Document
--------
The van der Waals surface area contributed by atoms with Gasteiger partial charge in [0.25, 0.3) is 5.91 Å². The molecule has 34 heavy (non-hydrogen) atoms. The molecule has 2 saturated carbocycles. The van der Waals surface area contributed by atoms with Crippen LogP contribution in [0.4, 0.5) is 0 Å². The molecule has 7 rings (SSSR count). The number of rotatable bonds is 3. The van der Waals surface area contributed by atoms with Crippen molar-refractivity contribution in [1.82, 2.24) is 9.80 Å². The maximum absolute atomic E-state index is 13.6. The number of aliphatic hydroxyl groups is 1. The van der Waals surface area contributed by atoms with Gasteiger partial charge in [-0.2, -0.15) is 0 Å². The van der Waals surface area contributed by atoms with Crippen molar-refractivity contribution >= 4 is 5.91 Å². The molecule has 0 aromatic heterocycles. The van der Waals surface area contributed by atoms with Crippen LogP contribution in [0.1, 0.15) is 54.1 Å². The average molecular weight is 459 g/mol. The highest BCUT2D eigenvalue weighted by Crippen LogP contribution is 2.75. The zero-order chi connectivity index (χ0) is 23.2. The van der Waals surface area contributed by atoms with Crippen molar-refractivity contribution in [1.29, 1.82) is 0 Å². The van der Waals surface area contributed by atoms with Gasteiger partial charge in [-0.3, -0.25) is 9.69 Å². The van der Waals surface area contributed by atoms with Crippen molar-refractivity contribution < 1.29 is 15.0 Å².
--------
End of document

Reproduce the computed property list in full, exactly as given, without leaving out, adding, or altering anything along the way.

The van der Waals surface area contributed by atoms with Gasteiger partial charge in [0.25, 0.3) is 5.91 Å². The molecule has 34 heavy (non-hydrogen) atoms. The molecule has 2 saturated carbocycles. The van der Waals surface area contributed by atoms with Crippen LogP contribution in [0.4, 0.5) is 0 Å². The molecule has 7 rings (SSSR count). The number of rotatable bonds is 3. The van der Waals surface area contributed by atoms with Crippen molar-refractivity contribution in [1.82, 2.24) is 9.80 Å². The maximum absolute atomic E-state index is 13.6. The number of aliphatic hydroxyl groups is 1. The van der Waals surface area contributed by atoms with Gasteiger partial charge in [-0.2, -0.15) is 0 Å². The van der Waals surface area contributed by atoms with Crippen molar-refractivity contribution >= 4 is 5.91 Å². The molecule has 0 aromatic heterocycles. The van der Waals surface area contributed by atoms with Crippen LogP contribution in [0.1, 0.15) is 54.1 Å². The average molecular weight is 459 g/mol. The highest BCUT2D eigenvalue weighted by Crippen LogP contribution is 2.75. The zero-order chi connectivity index (χ0) is 23.2. The van der Waals surface area contributed by atoms with Crippen molar-refractivity contribution in [1.29, 1.82) is 0 Å². The van der Waals surface area contributed by atoms with Gasteiger partial charge in [-0.3, -0.25) is 9.69 Å². The van der Waals surface area contributed by atoms with Crippen molar-refractivity contribution < 1.29 is 15.0 Å².